Joseph Wheelwright

Lincoln, Massachusetts

The DeCordova 2003 Annual Exhibition, DeCordova Museum and Sculpture Park

Joseph Wheelwright, Rockababy Moon, 2003. Granite, 49 x 80 x 51 in. Photo: Mark Wilson.

For Joseph Wheelwright, stones speak. They have personalities. They have names. Some imply gender, age, and ethnicity. For much of his career, this Boston sculptor has been carving stone heads—nothing you would mistake for Houdon, understand. Quirky, idiosyncratic heads, man-in-the-moon heads, pocked and cratered heads. Wheelwright’s forte is an out-of-the box mode of creating, a lack of inhibition that results in work of considerable drollery and occasional grotesquerie, all in evidence at this year-long exhibition, which opened last June at DeCordova.

Wheelwright enthusiasts tend to acquire a single Wheelwright “moon” and place it in a landscape, where such stones quietly exude the spirit of nature. On the museum’s sculpture terrace, 10 heads, most of them new, interact in a cumulatively compelling way. They have a presence akin to that of the Easter Island heads, yet Wheelwright’s fantasies are alternatively too human or too bizarre to be reverenced. Even stylistically, no two are much alike.

In 1980, not long out of Rhode Island School of Design, Wheelwright made a series of drawings of the phases of the moon. He then embarked on a project to produce in bronze one small moon sculpture a year; the first 22 are on display in a DeCordova gallery. These palm-sized objects attest to the artist’s talent for caprice, enhanced by witty titles. Some, like Long Moon and Flat Smiley Moon could come straight out of nursery-rhyme books; others, like Ho Chi Moon are pure fun and pun.

Steve Hollinger, Butterfly, 2000. Mixed media, responds to sunlight, 13 x 9 x 8 in. Photo: Peter R. Harris.

His earliest large moon, Resting Moon (1994) was commissioned as a memorial and is located on a private school campus. Wheelwright found a boat-shaped wedge of rock on the grounds and, using the narrow edge as the profile, carved on it a serene, introspective face. Such natural wedges continue to inspire his eccentric moon visages. Only one moon rests on the museum’s terrace, Rockababy Moon, sleeping enigmatically. A pagan power emanates from it, as well as from the two oldest works—Listening Stone, commissioned in 1995 by DeCordova, and the 2000 Self-Portrait Stone.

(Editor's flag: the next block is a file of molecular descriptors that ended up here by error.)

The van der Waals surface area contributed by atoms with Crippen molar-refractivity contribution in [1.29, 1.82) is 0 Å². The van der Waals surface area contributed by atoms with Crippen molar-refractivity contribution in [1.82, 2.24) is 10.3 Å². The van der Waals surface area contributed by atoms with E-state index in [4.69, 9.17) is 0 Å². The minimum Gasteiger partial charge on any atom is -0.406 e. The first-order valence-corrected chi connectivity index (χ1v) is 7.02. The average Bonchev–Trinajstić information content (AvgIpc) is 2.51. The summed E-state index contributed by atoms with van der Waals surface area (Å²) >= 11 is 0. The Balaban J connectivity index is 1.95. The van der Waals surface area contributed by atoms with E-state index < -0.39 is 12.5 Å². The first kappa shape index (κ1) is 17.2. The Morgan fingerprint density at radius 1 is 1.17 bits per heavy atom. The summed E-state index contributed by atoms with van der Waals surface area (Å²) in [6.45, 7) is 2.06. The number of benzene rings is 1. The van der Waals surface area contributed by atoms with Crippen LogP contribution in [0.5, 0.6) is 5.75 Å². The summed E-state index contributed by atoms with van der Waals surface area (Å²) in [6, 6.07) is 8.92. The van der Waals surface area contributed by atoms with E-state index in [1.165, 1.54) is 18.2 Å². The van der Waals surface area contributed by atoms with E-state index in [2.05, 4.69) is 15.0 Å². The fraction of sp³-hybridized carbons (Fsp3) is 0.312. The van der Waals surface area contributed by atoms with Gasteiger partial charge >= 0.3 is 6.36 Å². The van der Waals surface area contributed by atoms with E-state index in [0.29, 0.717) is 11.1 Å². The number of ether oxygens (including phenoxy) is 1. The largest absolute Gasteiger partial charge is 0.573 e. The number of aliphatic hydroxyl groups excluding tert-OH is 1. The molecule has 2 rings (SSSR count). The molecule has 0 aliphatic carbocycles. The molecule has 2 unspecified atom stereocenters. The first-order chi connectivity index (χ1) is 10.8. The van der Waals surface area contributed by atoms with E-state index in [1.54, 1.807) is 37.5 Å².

Wheelwright can never be accused of repeating himself, but sometimes his whimsies lead him astray. His recent Stone with Random Features can be read variously as a rabbit, a lizard with a human nose for a tail, or a fish with a human ear/gill, the sum total very low on redeeming aesthetic qualities. Indoors, he ruins a nice piece of gneiss by carving and painting one blue eye atop it à la Monsters Inc. and drilling a red mouth-orifice elsewhere. There’s much to savor in Wheelwright’s more restrained fantasies, such as the Rock Climber who finds a foothold in an open mouth, the tiny Men on the Moon scattered over a long-suffering moon-face, and The Expedition, in which tiny mountaineers march over a head/summit.

Wheelwright is not the first artist to turn a tree upside down and see that it looks like a figure with roots/hair sprouting from its head. His names for these Druidic apparitions are evocative, and it may be that such works serve the purpose of introducing the very youngest viewers to the possibilities of an unfettered imagination. Yet perhaps such exercises are beneath the attention of a serious artist.

The journey, not the destination, is the mantra for this year’s DeCordova Annual. An emphasis on inventive process rather than artifact gives us an artist who knits objects from industrial materials like lead and eight-inch fiberglass batting (David Cole), another who bounces a film projection off a water-filled globe (Bruce Bemis), a welder who works exclusively with 12-inch steel spikes (John Bisbee), a woman whose medium is super-sharpened pencil stubs (Jennifer Maestre), a simplifier who reduces everything (currently, vehicles) to spherical shape (Lars-Erik Fisk), and a builder of freaky little light-activated objects that straddle the gap between art and science (Steve Hollinger).

Kudos for variety, but once the viewer grasps the process, for most of these objects and installations there’s little to linger over. Analyzing Fisk’s risible ball/Volkswagen to see what he left out is amusing—it is equipped with such details as dome light, speedometer, windshield wipers, and ash tray, but the tail light is proximate to the door handle and the driver would have to be a six-year-old. Most engaging are Hollinger’s minutely crafted machines. His tiny bat skeleton flies, his blown-glass heart pumps blue blood, his contrived Jellyfish, whose parts are all synthetic, swims with thoroughly convincing motion.